"Alas! That we should have to write of blood, the blood of the saints shed by the sword of a merciless despot? Our little church was planted so lovingly and tenderly by the Good Savior, that we expected soon to become a numerous people. Our first disciple is now fleeing for his life. Two are hiding among their friends. But--the happiest of us all are in heaven--Nan Chai and Noi Sunya are singing the song of redeeming love."


Wilson describes the capture, incarceration, and execution of Nan Chai and Noi Sunya in considerable detail, including Nan Chai's own words, without attributing his information to particular sources. There is no documentary evidence that any Christians witnessed their death nor does Wilson report that he talked to an observer of the event, although Nan Chai's wife spent some time at the district chief's house with her husband before he was tried.  Wilson reports that Nan Chai said to her, "Tell the missionaries that we die for no other cause than we are Christians." The trial, if it can be called that, consisted of asking Nan Chai and Noi Sunya if they had "entered the religion of the foreigners" and when they replied, "yes," they were condemned to death. 

Wilson provides a moving account of Nan Chai's execution replete with Biblical overtones. Before he was killed the martyr interceded for the innocent, "'You may kill us. We are prepared. But I beg you not to kill those who are in the employ of the missionaries. They are not Christians and are not prepared to die.' What a noble forgetfulness of self in that earnest request for the lives of others." With the hour of the martyrs death at hand, Wilson paints a scene reminiscent of the Biblical portrait of the crucifixion: "And now after a long and weary night of painful watching, the morning of Tuesday the fourteenth dawns upon them. The hour has come. They are led out into the retirement of the jungle. They kneel down. Nan Chai is requested to pray. He does so, his last petition being, 'Lord Jesus receive my spirit.' The tenderness of the scene melts his enemies into tears."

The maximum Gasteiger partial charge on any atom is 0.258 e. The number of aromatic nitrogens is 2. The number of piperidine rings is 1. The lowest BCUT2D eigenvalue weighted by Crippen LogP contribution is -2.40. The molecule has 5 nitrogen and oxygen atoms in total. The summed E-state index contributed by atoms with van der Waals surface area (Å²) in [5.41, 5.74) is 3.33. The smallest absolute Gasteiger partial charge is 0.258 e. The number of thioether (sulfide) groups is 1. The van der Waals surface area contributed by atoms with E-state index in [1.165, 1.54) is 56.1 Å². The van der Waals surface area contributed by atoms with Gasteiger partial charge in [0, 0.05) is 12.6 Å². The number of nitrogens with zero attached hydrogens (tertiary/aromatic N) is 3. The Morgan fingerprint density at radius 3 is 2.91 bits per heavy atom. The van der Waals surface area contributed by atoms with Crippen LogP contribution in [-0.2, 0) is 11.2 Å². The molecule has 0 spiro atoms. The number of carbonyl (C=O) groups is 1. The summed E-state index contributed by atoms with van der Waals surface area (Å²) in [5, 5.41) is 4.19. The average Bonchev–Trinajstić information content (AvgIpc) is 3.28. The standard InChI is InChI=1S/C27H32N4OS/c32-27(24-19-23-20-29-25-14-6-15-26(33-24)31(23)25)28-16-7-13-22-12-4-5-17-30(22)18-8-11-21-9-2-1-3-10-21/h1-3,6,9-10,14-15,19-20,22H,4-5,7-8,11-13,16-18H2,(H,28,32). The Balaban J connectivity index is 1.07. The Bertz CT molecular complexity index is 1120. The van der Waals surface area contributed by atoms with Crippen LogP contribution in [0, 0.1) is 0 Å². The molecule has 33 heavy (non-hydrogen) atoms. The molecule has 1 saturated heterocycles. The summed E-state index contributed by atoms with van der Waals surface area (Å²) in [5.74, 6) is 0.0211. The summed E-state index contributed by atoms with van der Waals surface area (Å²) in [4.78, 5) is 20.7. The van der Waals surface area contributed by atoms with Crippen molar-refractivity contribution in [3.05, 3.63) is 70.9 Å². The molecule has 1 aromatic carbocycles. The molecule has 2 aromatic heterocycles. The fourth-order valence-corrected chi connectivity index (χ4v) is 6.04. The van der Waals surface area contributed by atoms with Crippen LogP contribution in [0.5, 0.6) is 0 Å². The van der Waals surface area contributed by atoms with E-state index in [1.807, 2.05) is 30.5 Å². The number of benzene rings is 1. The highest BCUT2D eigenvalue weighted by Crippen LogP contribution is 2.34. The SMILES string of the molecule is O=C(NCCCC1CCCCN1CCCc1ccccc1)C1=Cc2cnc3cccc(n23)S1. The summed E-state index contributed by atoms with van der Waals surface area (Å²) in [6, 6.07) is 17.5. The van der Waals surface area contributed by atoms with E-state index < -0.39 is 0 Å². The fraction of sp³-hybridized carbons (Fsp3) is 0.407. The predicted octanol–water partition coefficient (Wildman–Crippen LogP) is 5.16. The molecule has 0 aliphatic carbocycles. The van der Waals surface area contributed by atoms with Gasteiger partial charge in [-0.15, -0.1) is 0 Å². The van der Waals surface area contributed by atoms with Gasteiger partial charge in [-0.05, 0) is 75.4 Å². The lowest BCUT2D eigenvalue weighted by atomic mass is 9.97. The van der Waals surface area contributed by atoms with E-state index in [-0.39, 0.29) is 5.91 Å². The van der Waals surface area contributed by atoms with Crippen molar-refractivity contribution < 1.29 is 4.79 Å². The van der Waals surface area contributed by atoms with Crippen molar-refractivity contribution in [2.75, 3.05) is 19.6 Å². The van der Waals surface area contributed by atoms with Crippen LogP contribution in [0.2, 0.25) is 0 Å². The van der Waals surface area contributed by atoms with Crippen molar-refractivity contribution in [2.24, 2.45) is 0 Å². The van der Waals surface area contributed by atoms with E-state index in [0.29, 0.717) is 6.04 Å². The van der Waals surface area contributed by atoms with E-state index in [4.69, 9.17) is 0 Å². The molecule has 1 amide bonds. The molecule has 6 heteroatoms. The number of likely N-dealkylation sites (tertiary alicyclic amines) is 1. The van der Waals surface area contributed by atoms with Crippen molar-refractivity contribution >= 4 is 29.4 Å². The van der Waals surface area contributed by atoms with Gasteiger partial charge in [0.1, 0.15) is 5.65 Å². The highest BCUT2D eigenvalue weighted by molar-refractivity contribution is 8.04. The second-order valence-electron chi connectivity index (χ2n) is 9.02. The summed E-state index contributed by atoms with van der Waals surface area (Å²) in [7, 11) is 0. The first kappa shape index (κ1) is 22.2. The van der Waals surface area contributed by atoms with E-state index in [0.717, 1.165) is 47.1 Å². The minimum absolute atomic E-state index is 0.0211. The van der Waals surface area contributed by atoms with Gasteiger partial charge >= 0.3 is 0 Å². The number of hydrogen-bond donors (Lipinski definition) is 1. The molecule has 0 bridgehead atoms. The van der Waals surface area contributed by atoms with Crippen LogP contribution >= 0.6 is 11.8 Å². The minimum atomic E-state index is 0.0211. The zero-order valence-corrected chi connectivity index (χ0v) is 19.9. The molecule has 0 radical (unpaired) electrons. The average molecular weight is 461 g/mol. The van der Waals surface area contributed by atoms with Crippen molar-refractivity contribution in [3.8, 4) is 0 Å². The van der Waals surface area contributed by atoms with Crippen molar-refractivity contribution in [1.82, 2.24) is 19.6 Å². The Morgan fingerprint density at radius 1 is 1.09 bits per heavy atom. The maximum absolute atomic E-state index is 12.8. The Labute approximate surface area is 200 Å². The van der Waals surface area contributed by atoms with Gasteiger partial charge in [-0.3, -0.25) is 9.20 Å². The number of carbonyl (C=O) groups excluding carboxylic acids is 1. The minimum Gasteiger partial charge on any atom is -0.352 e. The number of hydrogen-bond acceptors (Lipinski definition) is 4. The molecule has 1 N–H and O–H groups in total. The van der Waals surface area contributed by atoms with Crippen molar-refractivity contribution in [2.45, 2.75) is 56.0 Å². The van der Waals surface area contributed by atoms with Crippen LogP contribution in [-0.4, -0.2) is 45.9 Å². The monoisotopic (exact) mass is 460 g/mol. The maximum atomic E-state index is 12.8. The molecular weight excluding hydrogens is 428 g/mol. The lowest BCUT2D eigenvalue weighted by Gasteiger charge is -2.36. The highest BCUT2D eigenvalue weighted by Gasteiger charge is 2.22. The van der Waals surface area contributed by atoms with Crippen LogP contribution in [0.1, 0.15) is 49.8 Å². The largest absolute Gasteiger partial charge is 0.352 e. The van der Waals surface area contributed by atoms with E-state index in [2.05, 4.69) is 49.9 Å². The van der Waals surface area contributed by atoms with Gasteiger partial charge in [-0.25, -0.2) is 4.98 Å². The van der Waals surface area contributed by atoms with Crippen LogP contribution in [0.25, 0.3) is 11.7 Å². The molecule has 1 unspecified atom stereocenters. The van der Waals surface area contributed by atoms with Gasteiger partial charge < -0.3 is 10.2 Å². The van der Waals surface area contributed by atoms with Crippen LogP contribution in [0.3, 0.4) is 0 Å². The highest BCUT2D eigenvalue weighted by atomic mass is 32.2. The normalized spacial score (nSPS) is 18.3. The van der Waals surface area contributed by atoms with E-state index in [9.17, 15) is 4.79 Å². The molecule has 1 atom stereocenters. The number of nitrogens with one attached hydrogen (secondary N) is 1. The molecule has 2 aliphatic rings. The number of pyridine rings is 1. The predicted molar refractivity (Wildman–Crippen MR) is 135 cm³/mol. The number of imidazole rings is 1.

References to the martyrdom of Nan Chai and Noi Sunya, sometimes in conjunction with subsequent harassment of Christians, appear in the early nineteenth century in missionary monographs, the Laos News, devoted exclusively to the Lao mission, and Women's Work for Women. These accounts reinforce the picture drawn by McGilvary and Wilson. In 1871, the Rev. N.A. McDonald who accompanied the Siamese commissioner from Bangkok to Chiang Mai in 1869 wrote, "The two…died as courageously and as triumphantly for the faith, as any in that long list of martyrs which the history of the Church has to record." Forty years later, another Presbyterian missionary in Chiang Mai opined that the ground of the Northern States had been consecrated by the blood of the martyrs, implying that Nan Chai's and Noi Sunya's death laid the ground work for a strong church.  

Time doesn’t permit to discuss in detail the impact of the death of Nan Chai and Noi Sunya on the development of the Protestant church in northern Thailand. Let me conclude simply by suggesting that their death, whether a martyrdom in the definitional sense or not, affected the fledgling Protestant church in northern Thailand in two principal ways: first, it inhibited the growth of the church, and, second, it served to reinforce and prolong its cultural isolation. Herb Swanson proposes that the martyrdom impacted negatively on the fledgling Protestant church among the Lao in four principal ways: 1) that the majority of converts after 1869 came from distressed lower classes who converted more for social rather than spiritual reasons;  2) Kawilorot's persecution nipped in the bud any possibility that Christianity might become a mass movement and from that time forward was seen as the "religion of the foreigners;"  3) the martyrdom and its aftermath was decisive in aligning the missionaries with the growing power of the Siamese elites, creating a hierarchical divide between the mission and the church; and, 4) the growth of the church was stunted for over a decade until after the promulgation of the Edict of Toleration.

Herb’s contention that the martyrdom had an unmitigated negative effect on the development of the Protestant church among the Northern States needs to be set within the Lao cultural and social context. The ideological beliefs and cultural biases that McGilvary, Wilson, and the other early Presbyterian missionaries brought with them brooked no compromise with a context they saw as religiously heathen, morally defective, and socially deficient. Consequently, conversion demanded forming a community outside of the Lao socio-cultural, political synthesis. The fact that Christianity was perceived by the chaos as a "foreign religion" had as much or more to do with the missionary view that the Lao lived in a realm of darkness ruled by Satan, as with the persecution of Christians by Chao Kawilorot and later harassment by Chao Intanon's viceroy.